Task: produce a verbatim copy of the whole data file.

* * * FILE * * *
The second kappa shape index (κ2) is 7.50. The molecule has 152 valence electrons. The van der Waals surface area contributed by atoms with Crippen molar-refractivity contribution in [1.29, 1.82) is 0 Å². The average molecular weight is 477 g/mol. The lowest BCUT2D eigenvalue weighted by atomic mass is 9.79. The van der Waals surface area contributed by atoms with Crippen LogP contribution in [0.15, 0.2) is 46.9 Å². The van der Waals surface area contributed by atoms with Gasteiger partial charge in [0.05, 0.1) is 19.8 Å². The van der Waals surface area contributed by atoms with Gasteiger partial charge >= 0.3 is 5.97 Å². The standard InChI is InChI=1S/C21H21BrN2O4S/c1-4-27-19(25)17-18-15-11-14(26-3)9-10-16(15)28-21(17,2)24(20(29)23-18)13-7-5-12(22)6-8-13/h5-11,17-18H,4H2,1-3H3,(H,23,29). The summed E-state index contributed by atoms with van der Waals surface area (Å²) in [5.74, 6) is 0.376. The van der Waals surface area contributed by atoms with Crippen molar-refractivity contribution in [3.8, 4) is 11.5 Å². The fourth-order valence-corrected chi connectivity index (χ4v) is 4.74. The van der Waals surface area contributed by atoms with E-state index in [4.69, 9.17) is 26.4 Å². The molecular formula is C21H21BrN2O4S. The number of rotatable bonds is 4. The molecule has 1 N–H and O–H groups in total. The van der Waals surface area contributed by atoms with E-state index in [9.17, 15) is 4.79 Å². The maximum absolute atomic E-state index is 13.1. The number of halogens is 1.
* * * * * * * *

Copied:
The second kappa shape index (κ2) is 7.50. The molecule has 152 valence electrons. The van der Waals surface area contributed by atoms with Crippen molar-refractivity contribution in [1.29, 1.82) is 0 Å². The average molecular weight is 477 g/mol. The lowest BCUT2D eigenvalue weighted by atomic mass is 9.79. The van der Waals surface area contributed by atoms with Crippen LogP contribution in [0.15, 0.2) is 46.9 Å². The van der Waals surface area contributed by atoms with Gasteiger partial charge in [0.05, 0.1) is 19.8 Å². The van der Waals surface area contributed by atoms with Gasteiger partial charge >= 0.3 is 5.97 Å². The standard InChI is InChI=1S/C21H21BrN2O4S/c1-4-27-19(25)17-18-15-11-14(26-3)9-10-16(15)28-21(17,2)24(20(29)23-18)13-7-5-12(22)6-8-13/h5-11,17-18H,4H2,1-3H3,(H,23,29). The summed E-state index contributed by atoms with van der Waals surface area (Å²) in [5.74, 6) is 0.376. The van der Waals surface area contributed by atoms with Crippen molar-refractivity contribution in [3.8, 4) is 11.5 Å². The fourth-order valence-corrected chi connectivity index (χ4v) is 4.74. The van der Waals surface area contributed by atoms with E-state index in [4.69, 9.17) is 26.4 Å². The molecular formula is C21H21BrN2O4S. The number of rotatable bonds is 4. The molecule has 1 N–H and O–H groups in total. The van der Waals surface area contributed by atoms with E-state index in [9.17, 15) is 4.79 Å². The maximum absolute atomic E-state index is 13.1. The number of halogens is 1.